Today – October 14 of 2014 is a very important day in “stem cell history”. US-based company Advanced Cell Technology (ACT) released results of the clinical trials, where embryonic stem cell-derived product was tested in patients with macular degeneration. The first ever peer-reviewed results of FDA-approved clinical trials, involved use of embryonic stem cells (ESC), published online in Lancet (keep renewing your browser window until Lancet will put abstract in). You can download article here. This is a big milestone in stem cell research and cell therapy industry! I think, it’s probably the most important event of the year so far! Here is why:
- Out of few, approved by federal regulatory agencies, ESC-based trials, none results were published in peer-reviewed literature until now (I don’t count Asterias PR and ACT two cases report).
- Everybody were eagerly awaiting for results of safety profile of ESC-based therapeutic. ACT’s study concluded that ESC-derived product is safe during observation time of 2 years. Study is feasible.
- Even though, trials were not design to assess efficacy, more than half of patients demonstrate different degree of improvement of sight.
- There were some signs of engraftment of ESC-derived cells in more than half patients. That’s what we are missing in “adult stem cell studies”.
- Despite criticism and some critical financial periods, ACT was able to conduct/ complete the trials and report results. ACT shows – it’s possible! What a courage and inspiration for others! No matter how the next phase will progress, ACT is blazed the trail for other developers.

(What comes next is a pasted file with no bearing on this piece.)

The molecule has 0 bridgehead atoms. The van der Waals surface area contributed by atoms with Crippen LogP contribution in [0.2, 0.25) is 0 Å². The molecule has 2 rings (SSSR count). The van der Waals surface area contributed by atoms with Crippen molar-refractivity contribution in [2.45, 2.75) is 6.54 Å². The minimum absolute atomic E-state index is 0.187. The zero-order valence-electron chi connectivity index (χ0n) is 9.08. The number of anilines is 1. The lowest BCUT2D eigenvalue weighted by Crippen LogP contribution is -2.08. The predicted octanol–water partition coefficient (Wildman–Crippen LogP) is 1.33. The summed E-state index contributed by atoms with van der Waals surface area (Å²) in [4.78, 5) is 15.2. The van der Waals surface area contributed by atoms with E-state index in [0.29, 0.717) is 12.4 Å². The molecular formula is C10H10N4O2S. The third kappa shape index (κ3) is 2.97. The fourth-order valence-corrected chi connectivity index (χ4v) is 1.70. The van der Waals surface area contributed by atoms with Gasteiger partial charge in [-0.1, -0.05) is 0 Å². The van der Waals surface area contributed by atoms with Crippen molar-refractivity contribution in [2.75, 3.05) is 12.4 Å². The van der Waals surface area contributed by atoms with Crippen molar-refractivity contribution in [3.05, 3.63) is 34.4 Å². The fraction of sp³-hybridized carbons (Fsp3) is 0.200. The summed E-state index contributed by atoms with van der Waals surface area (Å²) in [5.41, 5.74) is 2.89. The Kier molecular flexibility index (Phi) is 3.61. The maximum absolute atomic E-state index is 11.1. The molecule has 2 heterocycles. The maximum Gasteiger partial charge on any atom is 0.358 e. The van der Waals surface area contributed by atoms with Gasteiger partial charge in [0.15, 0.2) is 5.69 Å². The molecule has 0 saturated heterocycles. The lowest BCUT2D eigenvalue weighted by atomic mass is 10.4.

- With positive data, this study is triggering a new wave of interest to embryonic stem cell-based therapies.
Now, some considerations against premature hype:
- The report is not final, but interim. Patients from 2 separate trials (NCT01345006 and NCT01344993) were combined for analysis. Each trial has an enrollment goal of 16 patients by the end of this year. So data could change when all patients will be analyzed.
- Two years is mid-term observation, but long-term follow-up (10-15 years) is required to conclude safety of ESC-derived products. And… yes – we still don’t know the efficacy until Phase 2 will be concluded.
- Some complications were reported in the study (but not in official company’s PR and mass media coverage): 4 eyes had significant progression of cataract, requiring surgery 6-12 months after cell therapy, 1 patient developed bacterial eye infection 4 days after cell therapy, 1 eye – “sterile inflammation”, 1 eye – subretinal bleb. All complications were resolved and did not lead to enucleation. There was no evidence for direct relation to a product, but seem like complications were procedure-related (surgery).
- Instead of paying much attention to PR and mass media coverage, I’d encourage you to read an article and do your own assessment.
PS: I do not have any conflicts, related to ACT.